I’m having a great Wednesday so far. The fluttering butterflies of the Lost season finale in my gut and the surprise stream of the new Wilco album … If, somehow, the Millennium Falcon toy my mom threw away sometime back in the early 80s travels through time and lands in my office, OR if somebody buys me a monkey butler, this might well be the best Wednesday ever.

Speaking of music (which we just were) … have you heard the new Shins song?

And speaking of iPhone apps (which we weren’t, but whatever), have you seen the iSnort? [Caution: Computerized drug use. But we’re all big boys and girls here, right?]

And speaking of the weekend …

FRIDAY
Film: Slap Shot
When I was a kid in the late 1970s and early 80s (sorry, didn’t mean for this post to turn into a nostalgia trip, but there you go) a whole slew of classic comedies came out. None of which I saw. Porky’s. Stripes. Meatballs. Revenge of the Nerds. And while most young’uns had older, cooler brothers and cousins around to sneak them in to the theater, all my cool older brothers and cousins were (like me at the time) good Christian boys. So I was screwed. No hilarious profanity and gratuitous nudity for my eyes and ears. So suffice it to say I STILL haven’t seen Slap Shot, which is playing tonight at the Clinton Street Theater as part of its Paul Newman appreciation series. It seems like the perfect time to catch up some cuss words and cleavage. [7 & 9:15 p.m./Clinton Street Theater/$6]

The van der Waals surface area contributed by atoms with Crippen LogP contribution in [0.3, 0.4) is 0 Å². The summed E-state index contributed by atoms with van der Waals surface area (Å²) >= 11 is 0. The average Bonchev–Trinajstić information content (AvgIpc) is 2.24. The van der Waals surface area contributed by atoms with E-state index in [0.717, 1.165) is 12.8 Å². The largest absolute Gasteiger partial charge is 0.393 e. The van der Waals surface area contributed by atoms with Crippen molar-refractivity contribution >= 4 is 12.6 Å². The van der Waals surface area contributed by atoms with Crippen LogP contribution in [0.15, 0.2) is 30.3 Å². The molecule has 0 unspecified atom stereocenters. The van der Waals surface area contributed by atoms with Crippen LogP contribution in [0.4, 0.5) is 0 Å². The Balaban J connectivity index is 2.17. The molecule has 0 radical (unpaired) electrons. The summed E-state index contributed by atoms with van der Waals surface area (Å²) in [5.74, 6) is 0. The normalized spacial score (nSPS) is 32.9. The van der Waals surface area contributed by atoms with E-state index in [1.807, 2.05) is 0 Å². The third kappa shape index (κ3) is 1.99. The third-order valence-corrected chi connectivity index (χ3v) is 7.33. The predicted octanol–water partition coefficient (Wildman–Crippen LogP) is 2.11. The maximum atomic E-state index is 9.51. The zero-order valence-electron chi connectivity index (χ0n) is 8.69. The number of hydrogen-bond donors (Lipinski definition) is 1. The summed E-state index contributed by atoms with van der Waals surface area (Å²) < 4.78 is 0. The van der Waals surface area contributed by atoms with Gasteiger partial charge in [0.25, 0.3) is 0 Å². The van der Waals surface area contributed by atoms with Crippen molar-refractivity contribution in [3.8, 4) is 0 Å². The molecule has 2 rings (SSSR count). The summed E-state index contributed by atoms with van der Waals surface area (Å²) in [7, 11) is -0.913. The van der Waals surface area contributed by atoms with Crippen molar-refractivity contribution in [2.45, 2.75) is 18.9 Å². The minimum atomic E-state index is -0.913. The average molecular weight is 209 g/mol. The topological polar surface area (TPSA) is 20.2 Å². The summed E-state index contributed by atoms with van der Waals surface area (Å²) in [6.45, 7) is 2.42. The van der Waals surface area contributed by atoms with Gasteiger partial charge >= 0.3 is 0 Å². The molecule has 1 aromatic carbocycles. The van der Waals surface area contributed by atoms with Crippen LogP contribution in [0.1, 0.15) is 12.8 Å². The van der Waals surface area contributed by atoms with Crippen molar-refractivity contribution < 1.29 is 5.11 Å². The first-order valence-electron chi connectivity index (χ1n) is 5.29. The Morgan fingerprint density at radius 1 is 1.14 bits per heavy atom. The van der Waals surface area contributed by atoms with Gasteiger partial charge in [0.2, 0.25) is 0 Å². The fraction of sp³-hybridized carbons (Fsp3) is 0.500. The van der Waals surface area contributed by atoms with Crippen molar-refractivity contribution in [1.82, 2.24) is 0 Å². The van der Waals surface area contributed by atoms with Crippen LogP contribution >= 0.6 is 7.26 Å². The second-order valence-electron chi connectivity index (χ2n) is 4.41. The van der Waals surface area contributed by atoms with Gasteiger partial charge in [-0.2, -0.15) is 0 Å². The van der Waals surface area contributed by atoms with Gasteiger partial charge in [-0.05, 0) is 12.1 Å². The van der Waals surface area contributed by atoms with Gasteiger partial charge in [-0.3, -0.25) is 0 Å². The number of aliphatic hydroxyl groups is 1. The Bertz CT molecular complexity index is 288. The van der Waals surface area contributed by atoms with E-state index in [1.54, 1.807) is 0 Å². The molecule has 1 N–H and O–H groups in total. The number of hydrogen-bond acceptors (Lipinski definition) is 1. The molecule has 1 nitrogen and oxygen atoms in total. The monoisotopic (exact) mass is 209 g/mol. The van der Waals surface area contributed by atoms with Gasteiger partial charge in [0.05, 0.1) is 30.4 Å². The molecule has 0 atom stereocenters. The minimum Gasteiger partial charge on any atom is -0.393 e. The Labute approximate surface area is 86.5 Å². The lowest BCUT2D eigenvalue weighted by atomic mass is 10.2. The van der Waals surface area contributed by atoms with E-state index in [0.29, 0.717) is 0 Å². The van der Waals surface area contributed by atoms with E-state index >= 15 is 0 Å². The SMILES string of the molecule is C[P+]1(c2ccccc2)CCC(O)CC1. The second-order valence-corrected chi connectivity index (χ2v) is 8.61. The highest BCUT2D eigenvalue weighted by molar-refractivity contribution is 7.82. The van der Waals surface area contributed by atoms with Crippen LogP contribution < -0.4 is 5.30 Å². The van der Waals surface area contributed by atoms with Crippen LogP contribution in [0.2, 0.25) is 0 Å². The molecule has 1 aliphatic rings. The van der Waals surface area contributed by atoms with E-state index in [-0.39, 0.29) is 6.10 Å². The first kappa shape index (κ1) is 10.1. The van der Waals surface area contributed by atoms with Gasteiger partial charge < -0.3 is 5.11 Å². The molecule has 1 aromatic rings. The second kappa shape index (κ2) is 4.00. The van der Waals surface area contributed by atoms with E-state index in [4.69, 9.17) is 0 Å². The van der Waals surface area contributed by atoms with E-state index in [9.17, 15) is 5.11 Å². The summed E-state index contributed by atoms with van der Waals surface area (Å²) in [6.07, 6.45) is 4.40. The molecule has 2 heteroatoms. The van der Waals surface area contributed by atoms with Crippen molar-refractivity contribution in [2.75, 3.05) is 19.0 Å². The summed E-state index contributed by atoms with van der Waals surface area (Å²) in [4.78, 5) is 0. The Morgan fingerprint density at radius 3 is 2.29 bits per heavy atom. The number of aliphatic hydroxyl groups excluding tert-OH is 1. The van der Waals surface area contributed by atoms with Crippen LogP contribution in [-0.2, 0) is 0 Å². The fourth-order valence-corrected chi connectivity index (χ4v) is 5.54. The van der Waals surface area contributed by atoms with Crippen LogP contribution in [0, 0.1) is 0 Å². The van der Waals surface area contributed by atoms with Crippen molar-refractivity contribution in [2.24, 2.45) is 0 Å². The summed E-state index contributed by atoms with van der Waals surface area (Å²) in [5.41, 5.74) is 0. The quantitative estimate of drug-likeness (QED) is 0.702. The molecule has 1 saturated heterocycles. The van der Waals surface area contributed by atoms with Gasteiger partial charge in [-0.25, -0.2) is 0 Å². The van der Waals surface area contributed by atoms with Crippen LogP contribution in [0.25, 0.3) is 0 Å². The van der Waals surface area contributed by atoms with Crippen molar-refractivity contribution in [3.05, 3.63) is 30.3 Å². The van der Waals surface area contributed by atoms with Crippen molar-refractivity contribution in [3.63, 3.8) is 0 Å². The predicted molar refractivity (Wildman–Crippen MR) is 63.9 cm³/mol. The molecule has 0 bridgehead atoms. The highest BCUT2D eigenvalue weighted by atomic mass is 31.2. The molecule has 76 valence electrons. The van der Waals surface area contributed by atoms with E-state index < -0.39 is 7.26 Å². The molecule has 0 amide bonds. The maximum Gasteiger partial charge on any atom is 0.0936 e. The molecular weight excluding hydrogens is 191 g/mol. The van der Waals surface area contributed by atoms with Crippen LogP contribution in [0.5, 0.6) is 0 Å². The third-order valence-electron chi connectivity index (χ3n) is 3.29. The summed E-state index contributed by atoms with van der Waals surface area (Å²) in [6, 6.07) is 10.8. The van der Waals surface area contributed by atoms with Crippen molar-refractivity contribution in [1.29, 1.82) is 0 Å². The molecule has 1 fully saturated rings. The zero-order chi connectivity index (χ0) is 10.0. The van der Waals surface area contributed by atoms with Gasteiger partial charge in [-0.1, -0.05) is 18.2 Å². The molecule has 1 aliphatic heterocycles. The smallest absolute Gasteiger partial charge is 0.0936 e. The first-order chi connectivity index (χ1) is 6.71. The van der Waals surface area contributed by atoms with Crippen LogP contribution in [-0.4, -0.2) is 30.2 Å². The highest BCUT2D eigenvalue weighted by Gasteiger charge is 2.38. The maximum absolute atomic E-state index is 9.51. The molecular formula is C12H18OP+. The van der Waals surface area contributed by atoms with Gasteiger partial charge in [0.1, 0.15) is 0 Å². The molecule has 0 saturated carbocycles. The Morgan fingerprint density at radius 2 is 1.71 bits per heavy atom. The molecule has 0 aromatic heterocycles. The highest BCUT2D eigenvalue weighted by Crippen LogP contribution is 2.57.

SATURDAY
Theater: The Hobbit
With a big-screen adaptation of J.R.R. Tolkien’s The Hobbit already in the works, the time seems right to brush up on your knowledge of Middle Earth with this presentation by Northwest Children’s Theater. Get reacquainted with the rambunctious dwarves, the mysterious wizard, and the titular hobbit, a reluctant thief called Bilbo Baggins. Surely the name has a familiar ring to it? [2 p.m./Northwest Children’s Theater/$16-20]

SUNDAY
Music: Portland Symphonic Choir
After a weekend of hockey fights and pipe-smoking, furry-footed little people, why not catch a little religion with the Portland Symphonic Choir’s performance of Rachmaninoff’s "All Night Vigil"? Rachmaninoff wasn’t an enthusiastic churchgoer, but his fascination with Russian Orthodox chants served him well during the composition of this 1915 liturgical masterpiece. Considered to be among his most beautiful works, "All Night Vigil" will be rendered in all of its beatific glory by the Portland Symphonic Choir, with solos by local singers Scott Tuomi (tenor) and Sherry Olson (alto).